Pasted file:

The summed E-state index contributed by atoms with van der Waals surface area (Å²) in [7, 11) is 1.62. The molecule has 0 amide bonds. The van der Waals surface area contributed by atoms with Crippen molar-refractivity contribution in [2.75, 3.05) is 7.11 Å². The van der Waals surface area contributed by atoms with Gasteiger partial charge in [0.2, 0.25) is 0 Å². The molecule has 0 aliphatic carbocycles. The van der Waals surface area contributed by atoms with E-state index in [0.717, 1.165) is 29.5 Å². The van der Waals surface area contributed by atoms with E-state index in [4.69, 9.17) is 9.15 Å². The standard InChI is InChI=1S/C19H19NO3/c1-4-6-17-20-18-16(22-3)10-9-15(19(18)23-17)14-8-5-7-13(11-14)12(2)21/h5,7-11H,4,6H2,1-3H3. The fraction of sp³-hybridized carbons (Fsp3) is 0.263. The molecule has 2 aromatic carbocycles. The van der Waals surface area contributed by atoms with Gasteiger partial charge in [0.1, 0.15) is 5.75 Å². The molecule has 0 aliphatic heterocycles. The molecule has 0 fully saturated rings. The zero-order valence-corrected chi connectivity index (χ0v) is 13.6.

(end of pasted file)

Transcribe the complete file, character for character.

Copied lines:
The summed E-state index contributed by atoms with van der Waals surface area (Å²) in [7, 11) is 1.62. The molecule has 0 amide bonds. The van der Waals surface area contributed by atoms with Crippen molar-refractivity contribution in [2.75, 3.05) is 7.11 Å². The van der Waals surface area contributed by atoms with Gasteiger partial charge in [0.2, 0.25) is 0 Å². The molecule has 0 aliphatic carbocycles. The van der Waals surface area contributed by atoms with E-state index in [0.717, 1.165) is 29.5 Å². The van der Waals surface area contributed by atoms with E-state index in [4.69, 9.17) is 9.15 Å². The standard InChI is InChI=1S/C19H19NO3/c1-4-6-17-20-18-16(22-3)10-9-15(19(18)23-17)14-8-5-7-13(11-14)12(2)21/h5,7-11H,4,6H2,1-3H3. The fraction of sp³-hybridized carbons (Fsp3) is 0.263. The molecule has 2 aromatic carbocycles. The van der Waals surface area contributed by atoms with Gasteiger partial charge in [0.1, 0.15) is 5.75 Å². The molecule has 0 aliphatic heterocycles. The molecule has 0 fully saturated rings. The zero-order valence-corrected chi connectivity index (χ0v) is 13.6.